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Frauenliebe und -Leben - a Liederspiel based on Adalbert von Chamisso

Felicity Lott, Angelika Kirchschlager and Graham Johnson

Hyperion CDA 67563


This is a preliminary response to a tricksy recital CD, a thematic programme that only Graham Johnson could have devised. It is based on his experience of doing so for some three hundred recital programmes, many of them for Songmakers' Almanac.

Adalbert von Chamisso's poems are the lynchpin, with Schumann's cycle ever present but not given in its entirety; sometimes represented in the background by fragments of Kirchner's piano arrangement, in a sequence which features Loewe's settings, counterpointed by songs by others, most notably Wolf's.


Johnson seems to have been restudying Loewe recently, and he finishes this Frauenliebe und -Leben with a daring intermingled comparison of Schumann's and Loewe's final songs of bitter love, afterwards postponing to the very end of the CD Schumann's poignant epilogue to the cycle.


Johnson writes at length about the problems of setting up duet recitals and tours; diffiulties of repertoire, social compatability and schedules for 'starry colleagues'. From experience Johnson learned that duets have to be interspersed with solos, and so it is here.


This often seamless compilation was digitally recorded over three days; I hope all three artists remained together throughout the sessions - in Songmakers' Almanac recitals the singers always stayed on stage to listen to each other; quite innovative at the time.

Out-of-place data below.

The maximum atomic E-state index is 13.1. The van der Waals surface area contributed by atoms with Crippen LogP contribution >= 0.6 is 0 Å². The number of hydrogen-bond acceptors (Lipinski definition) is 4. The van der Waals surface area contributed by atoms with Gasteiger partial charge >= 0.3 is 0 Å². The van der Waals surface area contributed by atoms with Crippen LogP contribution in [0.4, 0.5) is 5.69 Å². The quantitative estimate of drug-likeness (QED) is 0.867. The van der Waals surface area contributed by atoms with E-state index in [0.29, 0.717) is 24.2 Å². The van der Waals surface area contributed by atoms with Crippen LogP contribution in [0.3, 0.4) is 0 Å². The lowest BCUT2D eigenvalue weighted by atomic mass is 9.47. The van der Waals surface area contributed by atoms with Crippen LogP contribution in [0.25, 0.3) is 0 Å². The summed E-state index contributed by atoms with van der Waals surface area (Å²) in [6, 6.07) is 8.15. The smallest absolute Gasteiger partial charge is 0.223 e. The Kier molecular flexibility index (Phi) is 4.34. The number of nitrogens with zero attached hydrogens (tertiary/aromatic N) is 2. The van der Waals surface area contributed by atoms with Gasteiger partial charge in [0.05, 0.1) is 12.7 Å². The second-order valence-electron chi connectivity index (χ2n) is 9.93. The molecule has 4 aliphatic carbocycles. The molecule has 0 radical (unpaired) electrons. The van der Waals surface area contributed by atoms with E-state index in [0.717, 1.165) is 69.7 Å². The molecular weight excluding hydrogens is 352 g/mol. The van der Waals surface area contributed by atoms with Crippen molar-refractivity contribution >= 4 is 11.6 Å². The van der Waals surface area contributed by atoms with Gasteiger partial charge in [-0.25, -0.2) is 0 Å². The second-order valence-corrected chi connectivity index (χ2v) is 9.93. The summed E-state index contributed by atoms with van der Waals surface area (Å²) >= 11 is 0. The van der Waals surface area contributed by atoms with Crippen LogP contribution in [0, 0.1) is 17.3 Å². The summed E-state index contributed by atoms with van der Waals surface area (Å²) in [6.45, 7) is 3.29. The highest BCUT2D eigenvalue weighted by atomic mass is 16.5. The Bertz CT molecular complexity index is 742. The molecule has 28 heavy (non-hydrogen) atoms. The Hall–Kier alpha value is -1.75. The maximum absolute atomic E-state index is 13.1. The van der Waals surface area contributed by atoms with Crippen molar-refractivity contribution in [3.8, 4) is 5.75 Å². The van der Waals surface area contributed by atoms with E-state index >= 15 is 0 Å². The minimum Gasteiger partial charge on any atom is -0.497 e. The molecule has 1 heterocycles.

The problem for listening on CD (which applies to most of Graham Johnson's collections for Hyperion) is that although the sequences are pleasurable to hear superficially, one is impelled to take on board commentary and texts, which entails here a continual turning of pages back and forth to cope with reading and collating the information, with page and verse references to the 46 tracks.


Programme making is an art in itself (one that came to mind in connection with the peculiar difficulties of doing so for twenty-minute audition recitals for the Kathleen Ferrier Competition; many of the contestants could have done with advice from Johnson) and CD presentation is another! I found following the trail rewarding; others might find it irritating?

The singing is predictably fine, and sounds great as recorded by Hyperion, though Kirchschlager is sometimes more closely miked? Johnson himself is clearly enjoying the brew he had mixed. This release will give great pleasure and food for thought.


© Peter Grahame Woolf